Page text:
Yahoo! News asked voters to share their reactions to New Jersey Gov. Chris Christie's keynote address at the Republican National Convention. In their own words, here are perspectives from voters across the nation.
I like Chris Christie. I have always had an affinity for him--despite that I am a Libertarian at heart. Christie's brand of tell-it-like-it-is forthrightness and amicable openness appeals to me. His keynote speech at the RNC was no exception. It did for me what none of Mitt Romney's speeches has done thus far.
Whether Christie is sharing anecdotes from his youth or boasting of his bipartisan accomplishments, he manages to make a real connection with the people; I feel like I know and understand him better than I do Romney after months of Romney exposure in primary debates and speeches.
It was refreshing because many Americans are, as Christie himself put it, tired of being "coddled." We are ready to hear the truth, even if it isn't all blue skies ahead.
-- Kathleen Ann
Chris Christie is known for calling things as he sees them.
The New Jersey governor's honest answers are what many Republicans love about him. His words hold weight because he speaks openly and doesn't beat around the bush or dodge questions.
However, as the keynote speaker at the RNC, I feel he should have addressed more of Mitt Romney's accomplishments rather than those of his own. He briefly touched on several issues that weigh heavy on the hearts of Americans, such as the deficit, a government that is too big and a failing education system--but related those issues to what he did as the governor of New Jersey. He failed to relate the issues to Mitt Romney's record.
-- Sarah Guiza
Direct and plain spoken, Gov. Chris Christie is not a boring speaker, anymore than he is a man of small physical stature.
Christie called for sacrifice from all Americans: "Our problems are big, and the solutions will not be painless. We all must share in the sacrifice, and any leader that tells us differently is simply not telling the truth."
He invoked the Greatest Generation, and said that it was our turn to answer history's call, or our children would only read about American exceptionalism, not actually live it.
It was a powerfully delivered speech. I have been leaning toward Romney, based on our lethargic economy. With Christie's powerful speech, where he personally vouched for Romney, I continue to lean toward the Romney ticket.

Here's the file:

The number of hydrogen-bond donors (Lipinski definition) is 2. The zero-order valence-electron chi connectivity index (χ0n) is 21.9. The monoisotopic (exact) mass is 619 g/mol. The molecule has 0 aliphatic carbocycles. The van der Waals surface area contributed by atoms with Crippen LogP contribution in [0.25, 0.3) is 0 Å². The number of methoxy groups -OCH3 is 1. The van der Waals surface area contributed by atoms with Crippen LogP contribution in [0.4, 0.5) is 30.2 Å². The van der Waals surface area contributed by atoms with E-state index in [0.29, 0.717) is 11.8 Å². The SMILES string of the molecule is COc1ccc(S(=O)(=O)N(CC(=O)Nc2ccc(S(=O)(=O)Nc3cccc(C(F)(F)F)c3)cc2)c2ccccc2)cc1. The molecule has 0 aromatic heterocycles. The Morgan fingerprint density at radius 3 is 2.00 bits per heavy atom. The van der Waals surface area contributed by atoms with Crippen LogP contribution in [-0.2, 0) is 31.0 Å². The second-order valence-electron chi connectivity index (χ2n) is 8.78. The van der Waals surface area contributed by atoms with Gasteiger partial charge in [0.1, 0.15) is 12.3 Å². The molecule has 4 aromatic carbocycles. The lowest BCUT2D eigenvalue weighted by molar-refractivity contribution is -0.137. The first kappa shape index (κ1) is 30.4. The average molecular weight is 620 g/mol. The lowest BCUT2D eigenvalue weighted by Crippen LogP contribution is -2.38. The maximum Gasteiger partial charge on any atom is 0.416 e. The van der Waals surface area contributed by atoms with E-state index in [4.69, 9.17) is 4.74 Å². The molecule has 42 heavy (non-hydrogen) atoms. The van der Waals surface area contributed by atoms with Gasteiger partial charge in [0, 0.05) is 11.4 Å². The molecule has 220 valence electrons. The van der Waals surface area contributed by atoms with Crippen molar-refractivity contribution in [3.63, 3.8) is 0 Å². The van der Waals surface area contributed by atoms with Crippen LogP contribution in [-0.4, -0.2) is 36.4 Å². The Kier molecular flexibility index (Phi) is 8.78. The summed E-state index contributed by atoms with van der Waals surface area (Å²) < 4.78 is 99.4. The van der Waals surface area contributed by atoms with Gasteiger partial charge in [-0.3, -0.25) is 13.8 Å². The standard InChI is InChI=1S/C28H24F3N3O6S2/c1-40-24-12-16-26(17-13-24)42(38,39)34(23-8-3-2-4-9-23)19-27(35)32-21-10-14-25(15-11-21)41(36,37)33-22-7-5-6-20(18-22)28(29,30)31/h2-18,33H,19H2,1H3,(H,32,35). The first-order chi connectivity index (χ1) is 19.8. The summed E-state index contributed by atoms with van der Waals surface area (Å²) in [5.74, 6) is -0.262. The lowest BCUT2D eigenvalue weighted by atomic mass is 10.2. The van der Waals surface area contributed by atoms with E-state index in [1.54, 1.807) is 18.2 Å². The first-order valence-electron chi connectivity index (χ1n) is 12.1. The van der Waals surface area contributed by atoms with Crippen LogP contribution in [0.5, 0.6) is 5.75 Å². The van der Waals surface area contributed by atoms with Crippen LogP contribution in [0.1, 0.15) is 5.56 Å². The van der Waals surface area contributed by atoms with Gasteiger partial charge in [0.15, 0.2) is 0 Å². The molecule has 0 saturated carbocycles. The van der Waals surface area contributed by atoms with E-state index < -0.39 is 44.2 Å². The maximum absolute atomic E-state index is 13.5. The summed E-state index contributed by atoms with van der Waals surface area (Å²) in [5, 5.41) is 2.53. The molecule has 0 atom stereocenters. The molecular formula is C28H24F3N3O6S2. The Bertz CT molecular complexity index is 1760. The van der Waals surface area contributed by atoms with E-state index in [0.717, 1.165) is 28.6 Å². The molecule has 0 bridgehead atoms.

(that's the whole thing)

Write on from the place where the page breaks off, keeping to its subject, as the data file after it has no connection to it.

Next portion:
-- Skip Griffin
From listening to Gov. Chris Christie's speech Tuesday night, it seemed at first to be more about him than Mitt Romney. He talked about his background and his accomplishments, which made me think that it was a more of a "if Romney loses this year, think of me in 2016" speech than a real keynote address. Then, as the speech wore on, he hit the usual Republican talking points of smaller government, cutting spending and reducing the deficit and debt, and, as usual, the details were lacking. Maybe we'll hear them in Romney's speech on Thursday night?
In all, it was a good stump speech, but not what I have come to expect for a keynote address. Another thing that bothered me was massive amounts of "truth" in the speech. When someone keeps telling you he is telling you the truth, it makes you wonder whether he actually is.
-- John Hill
Tuesday night, love him or hate him, Chris Christie deserves a little respect for his speech at the 2012 RNC convention. He relayed to the crowd his upbringing with a tough Sicilian mother and an Irish father. As Christie put it, "In the automobile of life, dad was the passenger." To me, it felt like the entire speech carried that family feeling. Christie hammered home: We need to unite and not divide.
I am no more, or less, likely to vote for Mitt Romney because of Christie's speech. Frankly, he barely mentioned Romney. Mitt was an afterthought. I am, however, more likely to vote for Christie when and if he decides to run for president.
-- Tim Bryant
Christie's presentation, as always, had a strong edge to it. I love his strength, energy, principles and vision for the country and his state. Christie, unlike Romney, insists on respect and integrity more than political love.
It is too early to say whether Romney will do the right things or not with Democrats for the country, if elected. Christie talked more about his achievements in New Jersey instead of what Romney will do for the country, as the other governors did on Tuesday. This included balancing his budget without tax increases. I remain undecided between Romney and Johnson. Romney has failed to tell me how he will balance the budget like Christie did.
I was very touched by his opening remarks as he recounted his upbringing and the struggles that his parents overcame. It was not lost on me that Christie's dad worked during the day and went to school at night, earning his college degree. As someone who followed the same path, I know how hard it is to balance a full-time job and education.
The governor chose a number of slogans that actually spoke to me. I was moved when he said that that "real leaders don't follow polls, real leaders change polls"--a clear indication that politicians need to do what is right and not necessarily popular.
As a supporter of the GOP and Mitt Romney, I eagerly awaited the keynote speech at the RNC in Tampa by Chris Christie setting the tone for the convention.
I believe Christie nailed the theme of the convention--mostly. As Christie commanded the stage, it was obvious the continued Republican platform will be based on the ideas of "sacrifice" and "truth," key themes of Christie's speech. Both resonated with me.
I am left wondering how much Chris Christie is fully convinced Mitt Romney is the man to lead the country. Christie did plenty to cover the party platform and many of his own accomplishments, but it took him almost 20 minutes to mention Mitt Romney by name.
It seemed somewhat odd he choose that path.